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HOLMDEL, NJ-It encompasses two million sf on six floors, has 330,000-sf floorplates and occupies more than 470 valuable acres in Monmouth County. And a coalition of organizations has lined up to preserve it pretty much as is. The object of such attention is the now-vacant Bell Labs complex here, currently owned by Bell Labs’ successor Alcatel-Lucent.

While it held 6,000 Bell Labs staffers at its peak, it went completely vacant in 2005 after Alcatel bought Bell Labs’ successor company, Lucent, and the remaining 1,000 or so employees were relocated to sites in Murray Hill and Whippany. Lucent agreed to sell it to Conshohocken, PA-based Preferred Real Estate Investments in early 2006 for a reported $250 million, but the deal fell apart this past November after PREI failed to get a redevelopment plan approved.

At issue was that the original building was designed by renowned Finnish architect Eero Saarinen, his only New Jersey building, and that most of Bell Labs’ innovations over a 50-year period came out of the site. PREI’s various proposals including demolishing most or all of the historic complex. And a proposal to add 300 housing units to the redevelopment mix drew significant opposition.

“The Bell Labs complex conjures up deep feelings among all architects as it is the embodiment of the genius that was Eero Saarinen,” says Seth Leeb, president of AIA-NJ, one of the coalition participants. The others include Preservation New Jersey, the National Trust for Historic Preservation, the NJ Conservation Foundation and several more.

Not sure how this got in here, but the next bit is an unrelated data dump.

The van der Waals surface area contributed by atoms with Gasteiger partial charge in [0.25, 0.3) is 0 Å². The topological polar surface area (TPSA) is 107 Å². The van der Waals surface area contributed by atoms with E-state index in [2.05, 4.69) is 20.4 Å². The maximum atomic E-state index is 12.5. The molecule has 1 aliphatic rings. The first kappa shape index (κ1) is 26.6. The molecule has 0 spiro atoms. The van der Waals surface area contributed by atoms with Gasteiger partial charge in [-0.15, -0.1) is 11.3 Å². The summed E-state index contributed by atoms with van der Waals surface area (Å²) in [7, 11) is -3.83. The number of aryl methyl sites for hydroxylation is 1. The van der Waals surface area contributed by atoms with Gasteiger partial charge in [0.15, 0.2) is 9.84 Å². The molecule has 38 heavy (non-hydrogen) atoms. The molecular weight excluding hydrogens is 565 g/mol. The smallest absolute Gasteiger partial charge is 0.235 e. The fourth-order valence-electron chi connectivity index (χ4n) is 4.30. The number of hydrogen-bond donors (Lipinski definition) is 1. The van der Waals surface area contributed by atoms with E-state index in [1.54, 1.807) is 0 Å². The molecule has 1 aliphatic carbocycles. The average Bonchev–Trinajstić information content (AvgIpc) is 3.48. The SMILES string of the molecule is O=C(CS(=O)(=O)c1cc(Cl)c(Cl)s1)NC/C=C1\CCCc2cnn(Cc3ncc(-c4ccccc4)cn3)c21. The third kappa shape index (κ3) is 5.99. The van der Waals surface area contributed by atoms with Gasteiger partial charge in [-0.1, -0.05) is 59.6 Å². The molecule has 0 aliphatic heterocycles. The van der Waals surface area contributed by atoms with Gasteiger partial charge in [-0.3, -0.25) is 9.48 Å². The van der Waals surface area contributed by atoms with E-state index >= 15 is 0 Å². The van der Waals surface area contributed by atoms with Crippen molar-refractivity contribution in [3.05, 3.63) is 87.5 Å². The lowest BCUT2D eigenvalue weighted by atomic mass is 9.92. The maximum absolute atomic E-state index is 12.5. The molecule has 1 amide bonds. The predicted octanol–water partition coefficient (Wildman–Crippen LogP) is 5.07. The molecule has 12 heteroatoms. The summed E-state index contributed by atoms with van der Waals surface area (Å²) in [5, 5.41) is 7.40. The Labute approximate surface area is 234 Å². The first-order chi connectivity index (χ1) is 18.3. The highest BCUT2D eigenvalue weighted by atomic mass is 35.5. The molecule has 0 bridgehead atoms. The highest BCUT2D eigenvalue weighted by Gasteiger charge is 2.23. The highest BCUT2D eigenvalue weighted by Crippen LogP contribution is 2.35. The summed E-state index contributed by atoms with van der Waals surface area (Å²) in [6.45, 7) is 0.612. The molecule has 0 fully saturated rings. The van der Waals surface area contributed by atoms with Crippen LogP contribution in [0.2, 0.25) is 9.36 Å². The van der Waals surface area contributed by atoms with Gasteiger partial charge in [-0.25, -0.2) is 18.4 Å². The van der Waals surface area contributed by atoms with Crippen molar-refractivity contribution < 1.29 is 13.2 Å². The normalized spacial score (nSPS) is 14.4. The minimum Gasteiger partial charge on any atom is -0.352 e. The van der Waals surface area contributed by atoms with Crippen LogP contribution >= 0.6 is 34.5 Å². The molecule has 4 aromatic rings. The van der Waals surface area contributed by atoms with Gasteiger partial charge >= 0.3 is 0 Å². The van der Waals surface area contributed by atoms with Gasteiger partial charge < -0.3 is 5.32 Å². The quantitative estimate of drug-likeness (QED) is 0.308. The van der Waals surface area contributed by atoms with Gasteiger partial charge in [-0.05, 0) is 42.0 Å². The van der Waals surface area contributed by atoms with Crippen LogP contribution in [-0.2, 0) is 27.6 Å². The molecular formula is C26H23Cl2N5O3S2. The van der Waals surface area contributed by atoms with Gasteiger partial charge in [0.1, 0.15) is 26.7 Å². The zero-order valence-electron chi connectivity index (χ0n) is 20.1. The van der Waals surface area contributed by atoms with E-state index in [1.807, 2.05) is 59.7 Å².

“Bell Labs is as important to New Jersey and technology as the Gateway Arch is to St. Louis and westward expansion, and the TWA Terminal at JFK and Dulles Airport itself are to New York, Washington, DC and aviation,” Leeb says.

And the coalition has scheduled a three-day charrette for April 11-13 at the Holmdel Senior/Community Center to develop design approaches to preserve the complex while finding new uses for it. In terms of possible usage, the property is zoned for low-density coverage in order to preserve a major groundwater recharge area.

“Significant innovative interdisciplinary design proposals are required if this landmark is to find the new commercial uses that will allow for its preservation,” says John D.S. Hatch, president of Preservation New Jersey.

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